MPAA Rating: R // Rating:
Release Year: 2008 // Director: Kelly Reichardt
There’s a moment about halfway through this brief masterpiece when Wendy is writing up a lost dog poster. The camera eases in over her left shoulder, giving us a glimpse at the bold Sharpie letters scrawled at the top of the page: I’M LOST.
We know she’s advertising the disappearance of her golden lab, Lucy. It’s Lucy’s picture on the poster and a description that can only belong to a dog below. And yet, for a brief moment around which the film seems to pivot, the double meaning is heartbreaking.
Little is revealed about Wendy (Michelle Williams, in a predictably understated-yet-remarkable performance) besides her first name and that she’s from Indiana and bound for Alaska. “There are jobs there,” she tells the security guard at Walgreens.
Her car breaks down somewhere in Oregon, and while trying to figure out how to make what’s left of her $600 trip budget stretch to cover the repairs, she gets caught trying to steal a couple cans of dog food for Lucy. I don’t make it a habit of cursing in my reviews, but seriously—fuck that stock boy and manager.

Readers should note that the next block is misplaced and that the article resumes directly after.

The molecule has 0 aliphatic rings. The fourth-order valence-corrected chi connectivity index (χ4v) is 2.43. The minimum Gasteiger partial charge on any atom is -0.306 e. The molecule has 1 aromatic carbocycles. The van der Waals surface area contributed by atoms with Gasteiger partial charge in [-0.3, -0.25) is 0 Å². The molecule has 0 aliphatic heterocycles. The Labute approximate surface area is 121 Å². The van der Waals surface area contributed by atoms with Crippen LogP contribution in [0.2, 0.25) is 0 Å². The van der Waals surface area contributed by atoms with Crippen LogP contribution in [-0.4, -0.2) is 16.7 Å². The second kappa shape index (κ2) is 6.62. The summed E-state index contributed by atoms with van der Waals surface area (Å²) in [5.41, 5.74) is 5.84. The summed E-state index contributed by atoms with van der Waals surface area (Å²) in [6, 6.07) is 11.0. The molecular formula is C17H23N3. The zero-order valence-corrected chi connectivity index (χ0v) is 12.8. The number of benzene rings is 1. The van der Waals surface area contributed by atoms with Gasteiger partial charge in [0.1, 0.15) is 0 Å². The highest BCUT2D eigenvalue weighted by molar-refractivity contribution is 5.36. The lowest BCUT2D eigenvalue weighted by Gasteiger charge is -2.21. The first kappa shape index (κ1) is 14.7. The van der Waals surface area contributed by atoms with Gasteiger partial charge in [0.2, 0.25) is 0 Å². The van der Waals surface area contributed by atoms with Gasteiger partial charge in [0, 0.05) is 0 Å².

Aside from some beautiful establishing shots early on, most of the film is shot fairly closely, giving us an intimate portrait of Wendy. Often we only hear, rather than see, the other characters, as Reichardt focuses our attention on Wendy and her reactions rather than their actions.
It’s this intimacy that captivates for the entire eighty-minute runtime, leaving us with a touching, slow-moving story about companionship, choices, circumstances, and loss.